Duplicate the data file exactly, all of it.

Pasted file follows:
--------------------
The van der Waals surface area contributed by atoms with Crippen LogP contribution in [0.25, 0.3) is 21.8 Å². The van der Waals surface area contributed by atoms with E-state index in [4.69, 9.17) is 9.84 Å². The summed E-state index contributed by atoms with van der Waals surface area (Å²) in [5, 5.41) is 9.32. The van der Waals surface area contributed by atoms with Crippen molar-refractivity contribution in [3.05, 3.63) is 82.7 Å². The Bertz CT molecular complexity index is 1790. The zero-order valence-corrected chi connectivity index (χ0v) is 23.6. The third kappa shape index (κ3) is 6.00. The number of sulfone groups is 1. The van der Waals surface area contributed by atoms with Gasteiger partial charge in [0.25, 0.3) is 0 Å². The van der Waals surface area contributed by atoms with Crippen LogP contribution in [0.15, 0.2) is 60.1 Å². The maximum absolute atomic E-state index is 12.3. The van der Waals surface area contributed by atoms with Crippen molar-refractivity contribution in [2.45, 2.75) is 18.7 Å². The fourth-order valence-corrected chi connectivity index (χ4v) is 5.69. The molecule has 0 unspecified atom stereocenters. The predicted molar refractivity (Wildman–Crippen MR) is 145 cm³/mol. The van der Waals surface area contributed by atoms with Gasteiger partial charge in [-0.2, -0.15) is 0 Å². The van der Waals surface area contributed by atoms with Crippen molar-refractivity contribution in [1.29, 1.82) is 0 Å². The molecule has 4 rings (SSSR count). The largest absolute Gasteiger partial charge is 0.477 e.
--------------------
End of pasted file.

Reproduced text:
The van der Waals surface area contributed by atoms with Crippen LogP contribution in [0.25, 0.3) is 21.8 Å². The van der Waals surface area contributed by atoms with E-state index in [4.69, 9.17) is 9.84 Å². The summed E-state index contributed by atoms with van der Waals surface area (Å²) in [5, 5.41) is 9.32. The van der Waals surface area contributed by atoms with Crippen molar-refractivity contribution in [3.05, 3.63) is 82.7 Å². The Bertz CT molecular complexity index is 1790. The zero-order valence-corrected chi connectivity index (χ0v) is 23.6. The third kappa shape index (κ3) is 6.00. The number of sulfone groups is 1. The van der Waals surface area contributed by atoms with Gasteiger partial charge in [0.25, 0.3) is 0 Å². The van der Waals surface area contributed by atoms with Crippen LogP contribution in [0.15, 0.2) is 60.1 Å². The maximum absolute atomic E-state index is 12.3. The van der Waals surface area contributed by atoms with Crippen molar-refractivity contribution in [2.45, 2.75) is 18.7 Å². The fourth-order valence-corrected chi connectivity index (χ4v) is 5.69. The molecule has 0 unspecified atom stereocenters. The predicted molar refractivity (Wildman–Crippen MR) is 145 cm³/mol. The van der Waals surface area contributed by atoms with Gasteiger partial charge in [-0.2, -0.15) is 0 Å². The van der Waals surface area contributed by atoms with Crippen molar-refractivity contribution in [1.29, 1.82) is 0 Å². The molecule has 4 rings (SSSR count). The largest absolute Gasteiger partial charge is 0.477 e.